The Apprentice DVD: Susan Sarandon's Nude Flower Child On Display
A movie deemed scandalous nearly four decades ago after Canadian censors uncovered, so to speak, the nude hippie sex romp on late night television and put the bare fare to bed for the duration, The Apprentice (Fleur Bleue) is now in release in a Special Edition unrated DVD. What has been restored in the 1971 mixed French and English likewise multi-mixed genre free love political separatist romantic comedy crime caper, are then twenty-four year old Susan Sarandon's fairly naughty bare-breasted sex scenes.
In a role that might make a now more seasoned and serious sixty-two year old Sarandon either blush or palpitate, she plays Elizabeth, a ditzy, uninhibited English Canadian Montreal model with a weakness for one night stands. When aimless young French Canadian Jean-Pierre (Steve Fiset) gets canned for acute attention deficit disorder while on a day job at Elizabeth's outdoor shoot, she takes pity on the itinerant slacker and pursues him. That is, until he pursues her, and then she usually barely remembers him while more often than not, out cruising around for more sublime adventures in free love stranger sex.
Eventually the two hook up, well sort of. Aside from Liz's addiction to sexual variety, Jean-Pierre has a fetching, politically argumentative Separatist fiance Suzanne (Carol Laure), who may or may not be a virgin until marriage, stashed away in a shabby rooming house. Chronically short on funds, Jean-Pierre teams up with Suzanne's lunatic playboy brother Dock (Jean-Pierre Cartier) to rob banks in imaginative and astonishing ways. And while Jean-Pierre stresses out deciding between these two women, Elizabeth in contrast hasn't the least difficulty giddily sampling everybody, and not necessarily one at a time.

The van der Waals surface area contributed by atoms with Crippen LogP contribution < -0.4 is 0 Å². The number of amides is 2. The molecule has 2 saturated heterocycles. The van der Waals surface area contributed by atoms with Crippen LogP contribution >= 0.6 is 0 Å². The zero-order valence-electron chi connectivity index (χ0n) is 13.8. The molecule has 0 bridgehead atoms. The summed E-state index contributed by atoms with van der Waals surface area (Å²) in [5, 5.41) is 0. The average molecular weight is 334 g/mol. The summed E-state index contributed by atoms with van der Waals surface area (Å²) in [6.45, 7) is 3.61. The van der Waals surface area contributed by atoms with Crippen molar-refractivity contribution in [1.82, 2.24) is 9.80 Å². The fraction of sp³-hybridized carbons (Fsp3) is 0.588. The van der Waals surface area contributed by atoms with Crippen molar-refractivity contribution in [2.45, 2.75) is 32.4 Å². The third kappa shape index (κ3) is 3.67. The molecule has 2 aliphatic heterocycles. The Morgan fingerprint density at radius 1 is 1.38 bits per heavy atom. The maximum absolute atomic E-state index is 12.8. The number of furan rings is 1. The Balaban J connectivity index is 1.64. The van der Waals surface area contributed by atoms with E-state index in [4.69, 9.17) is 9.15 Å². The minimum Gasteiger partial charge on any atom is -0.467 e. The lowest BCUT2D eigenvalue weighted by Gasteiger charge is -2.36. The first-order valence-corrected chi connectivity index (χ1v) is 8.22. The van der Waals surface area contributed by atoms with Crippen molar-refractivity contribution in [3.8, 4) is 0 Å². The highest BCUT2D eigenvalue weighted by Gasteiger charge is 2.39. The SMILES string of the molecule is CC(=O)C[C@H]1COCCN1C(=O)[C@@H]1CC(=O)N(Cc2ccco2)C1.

Frequently too silly for its own good, The Apprentice is an engaging time travel retro-novelty back to when life, no matter how complicated, was far simpler, without the intrusion of rampant commerce, congestion and advertising, not to mention cell phones. And despite the fretting, perpetually strapped for cash male protagonists, the prices of those flashy mod outfits back then that drive them to a life of crime, amaze as mere pocket change today.
2 1/2 stars
DVD Features: Director's Commentary; Slide Show; Biography.
Prairie Miller is a multimedia journalist online, in print and on radio. Contact her through NewsBlaze.
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